Jun 8, 2005

Meet whales, not whale meat

Meet whales, not whale meat

MEDIA RELEASE – Anthony Albanese MP – 8 June 2005

The whale watching industry brings tangible benefits to people, coastal communities and tourism across Australia, while encouraging respect and care for these majestic marine mammals.

Today I am visiting Byron Bay at the request of the local Federal Member of Parliament, Justine Elliot.

Byron Bay is a fantastic place to watch whales and Australia is very fortunate to have so many whale-watching sites along its coast.

Whale watching is a growing industry which promotes Australia’s efforts to protect whales and their environment for future generations.

Whale watching enterprises in Australia have grown from 42 boats in 1993 to more than 300 in 2004. In 2004, more than 1.6 million tourists went whale watching in Australia.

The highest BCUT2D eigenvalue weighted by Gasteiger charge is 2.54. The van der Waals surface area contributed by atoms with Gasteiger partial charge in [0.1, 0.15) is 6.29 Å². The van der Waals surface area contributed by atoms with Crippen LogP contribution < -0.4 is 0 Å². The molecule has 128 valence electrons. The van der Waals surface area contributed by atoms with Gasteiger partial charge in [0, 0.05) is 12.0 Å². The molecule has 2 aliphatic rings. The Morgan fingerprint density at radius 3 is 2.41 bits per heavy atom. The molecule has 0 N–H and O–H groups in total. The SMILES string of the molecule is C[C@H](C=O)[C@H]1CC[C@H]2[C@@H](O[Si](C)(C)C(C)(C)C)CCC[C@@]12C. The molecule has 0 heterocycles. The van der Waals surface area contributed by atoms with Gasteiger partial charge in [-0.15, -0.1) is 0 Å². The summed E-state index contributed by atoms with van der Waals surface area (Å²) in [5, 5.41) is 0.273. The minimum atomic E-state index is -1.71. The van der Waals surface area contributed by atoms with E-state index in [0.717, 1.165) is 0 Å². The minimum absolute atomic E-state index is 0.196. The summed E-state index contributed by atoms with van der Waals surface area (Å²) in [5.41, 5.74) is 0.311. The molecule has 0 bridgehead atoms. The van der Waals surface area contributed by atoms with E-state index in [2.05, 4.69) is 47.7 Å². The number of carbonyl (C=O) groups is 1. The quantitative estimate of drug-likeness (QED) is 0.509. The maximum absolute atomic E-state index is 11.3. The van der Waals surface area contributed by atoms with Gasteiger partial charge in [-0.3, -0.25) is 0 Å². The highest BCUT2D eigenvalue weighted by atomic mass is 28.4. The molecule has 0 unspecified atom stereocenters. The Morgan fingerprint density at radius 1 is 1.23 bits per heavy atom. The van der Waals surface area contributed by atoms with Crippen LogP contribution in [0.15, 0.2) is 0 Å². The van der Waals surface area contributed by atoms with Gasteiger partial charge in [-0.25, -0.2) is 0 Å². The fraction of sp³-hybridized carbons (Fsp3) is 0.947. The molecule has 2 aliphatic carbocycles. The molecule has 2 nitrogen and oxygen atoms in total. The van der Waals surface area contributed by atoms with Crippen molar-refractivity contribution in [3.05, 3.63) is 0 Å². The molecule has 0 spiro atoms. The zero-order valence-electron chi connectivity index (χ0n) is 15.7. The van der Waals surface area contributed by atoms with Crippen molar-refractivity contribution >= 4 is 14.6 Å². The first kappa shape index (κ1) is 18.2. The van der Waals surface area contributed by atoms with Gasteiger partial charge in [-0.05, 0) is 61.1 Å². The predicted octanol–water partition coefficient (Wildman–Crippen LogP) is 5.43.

A report by the International Fund for Animal Welfare found whale watching was a profitable and sustainable industry for Australia worth almost $30 million per year, with indirect economical benefits close to $300 million.

However, the whale watching industry is threatened by Japanese whalers. The slaughter of 400 whales in Australian waters since 2000 by Japan is appalling, and raises serious questions over the failure of the Australian Government to stop this illegal slaughter.

Japan is not killing whales for science – they are killing them for lunch.

Australia’s Environment Protection and Biodiversity Act 1999 is very clear. Whales in Australian waters are protected by Australian law and whaling is illegal. It’s time the Government enforced its own legislation.

The Howard Government recently opposed Humane Society International’s attempt to enforce the prohibition on whaling in the Australian Whale Sanctuary on the grounds that "it would be likely to give rise to an international disagreement with Japan".

Most Australian’s would agree we have a disagreement with Japan over whaling.

Australia’s diplomatic efforts are more likely to succeed if they are backed up by the commencement of legal action in the International Court of Justice.